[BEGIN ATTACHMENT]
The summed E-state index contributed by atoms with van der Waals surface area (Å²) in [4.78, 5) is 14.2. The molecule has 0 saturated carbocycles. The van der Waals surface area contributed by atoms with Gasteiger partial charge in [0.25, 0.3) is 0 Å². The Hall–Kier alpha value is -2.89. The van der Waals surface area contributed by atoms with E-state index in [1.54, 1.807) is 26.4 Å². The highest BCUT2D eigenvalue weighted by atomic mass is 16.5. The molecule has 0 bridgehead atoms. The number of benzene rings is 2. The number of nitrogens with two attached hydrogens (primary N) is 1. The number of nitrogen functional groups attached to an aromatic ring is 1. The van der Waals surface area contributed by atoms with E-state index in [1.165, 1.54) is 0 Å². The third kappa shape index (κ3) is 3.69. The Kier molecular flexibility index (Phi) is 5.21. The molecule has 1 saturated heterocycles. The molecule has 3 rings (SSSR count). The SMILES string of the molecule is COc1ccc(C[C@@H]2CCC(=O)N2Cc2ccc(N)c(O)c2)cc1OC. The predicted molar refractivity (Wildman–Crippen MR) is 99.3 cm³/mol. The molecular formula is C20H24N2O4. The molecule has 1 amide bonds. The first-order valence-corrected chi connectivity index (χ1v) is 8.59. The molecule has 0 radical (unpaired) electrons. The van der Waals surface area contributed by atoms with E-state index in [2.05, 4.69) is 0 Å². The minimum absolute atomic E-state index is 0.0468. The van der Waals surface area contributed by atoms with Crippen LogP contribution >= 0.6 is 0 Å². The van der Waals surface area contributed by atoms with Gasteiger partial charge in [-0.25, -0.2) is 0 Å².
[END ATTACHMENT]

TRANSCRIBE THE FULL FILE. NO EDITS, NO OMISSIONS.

The summed E-state index contributed by atoms with van der Waals surface area (Å²) in [4.78, 5) is 14.2. The molecule has 0 saturated carbocycles. The van der Waals surface area contributed by atoms with Gasteiger partial charge in [0.25, 0.3) is 0 Å². The Hall–Kier alpha value is -2.89. The van der Waals surface area contributed by atoms with E-state index in [1.54, 1.807) is 26.4 Å². The highest BCUT2D eigenvalue weighted by atomic mass is 16.5. The molecule has 0 bridgehead atoms. The number of benzene rings is 2. The number of nitrogens with two attached hydrogens (primary N) is 1. The number of nitrogen functional groups attached to an aromatic ring is 1. The van der Waals surface area contributed by atoms with E-state index in [1.165, 1.54) is 0 Å². The third kappa shape index (κ3) is 3.69. The Kier molecular flexibility index (Phi) is 5.21. The molecule has 1 saturated heterocycles. The molecule has 3 rings (SSSR count). The SMILES string of the molecule is COc1ccc(C[C@@H]2CCC(=O)N2Cc2ccc(N)c(O)c2)cc1OC. The predicted molar refractivity (Wildman–Crippen MR) is 99.3 cm³/mol. The molecular formula is C20H24N2O4. The molecule has 1 amide bonds. The first-order valence-corrected chi connectivity index (χ1v) is 8.59. The molecule has 0 radical (unpaired) electrons. The van der Waals surface area contributed by atoms with E-state index in [2.05, 4.69) is 0 Å². The minimum absolute atomic E-state index is 0.0468. The van der Waals surface area contributed by atoms with Crippen LogP contribution >= 0.6 is 0 Å². The van der Waals surface area contributed by atoms with Gasteiger partial charge in [-0.25, -0.2) is 0 Å².